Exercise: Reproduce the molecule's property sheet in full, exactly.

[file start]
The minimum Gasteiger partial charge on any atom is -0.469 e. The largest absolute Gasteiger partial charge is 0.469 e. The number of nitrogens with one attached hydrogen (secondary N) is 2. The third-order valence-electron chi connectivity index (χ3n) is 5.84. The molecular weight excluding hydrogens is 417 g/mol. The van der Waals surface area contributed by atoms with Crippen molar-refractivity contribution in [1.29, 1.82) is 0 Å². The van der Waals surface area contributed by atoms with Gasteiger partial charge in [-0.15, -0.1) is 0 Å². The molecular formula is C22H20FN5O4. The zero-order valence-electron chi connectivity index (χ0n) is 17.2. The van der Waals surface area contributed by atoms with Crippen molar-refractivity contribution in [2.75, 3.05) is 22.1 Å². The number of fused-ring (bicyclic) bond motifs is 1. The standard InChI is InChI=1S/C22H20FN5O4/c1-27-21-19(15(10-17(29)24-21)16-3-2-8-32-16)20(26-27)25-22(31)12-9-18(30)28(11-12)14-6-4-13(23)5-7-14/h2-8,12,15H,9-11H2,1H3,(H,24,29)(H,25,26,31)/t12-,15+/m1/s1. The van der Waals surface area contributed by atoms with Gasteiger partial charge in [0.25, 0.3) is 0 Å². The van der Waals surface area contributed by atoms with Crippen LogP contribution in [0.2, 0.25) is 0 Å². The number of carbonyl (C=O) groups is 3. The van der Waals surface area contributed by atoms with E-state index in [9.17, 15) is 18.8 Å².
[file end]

The minimum Gasteiger partial charge on any atom is -0.469 e. The largest absolute Gasteiger partial charge is 0.469 e. The number of nitrogens with one attached hydrogen (secondary N) is 2. The third-order valence-electron chi connectivity index (χ3n) is 5.84. The molecular weight excluding hydrogens is 417 g/mol. The van der Waals surface area contributed by atoms with Crippen molar-refractivity contribution in [1.29, 1.82) is 0 Å². The van der Waals surface area contributed by atoms with Gasteiger partial charge in [-0.15, -0.1) is 0 Å². The molecular formula is C22H20FN5O4. The zero-order valence-electron chi connectivity index (χ0n) is 17.2. The van der Waals surface area contributed by atoms with Crippen molar-refractivity contribution in [2.75, 3.05) is 22.1 Å². The number of fused-ring (bicyclic) bond motifs is 1. The standard InChI is InChI=1S/C22H20FN5O4/c1-27-21-19(15(10-17(29)24-21)16-3-2-8-32-16)20(26-27)25-22(31)12-9-18(30)28(11-12)14-6-4-13(23)5-7-14/h2-8,12,15H,9-11H2,1H3,(H,24,29)(H,25,26,31)/t12-,15+/m1/s1. The van der Waals surface area contributed by atoms with Gasteiger partial charge in [0.25, 0.3) is 0 Å². The van der Waals surface area contributed by atoms with Crippen LogP contribution in [0.2, 0.25) is 0 Å². The number of carbonyl (C=O) groups is 3. The van der Waals surface area contributed by atoms with E-state index in [9.17, 15) is 18.8 Å².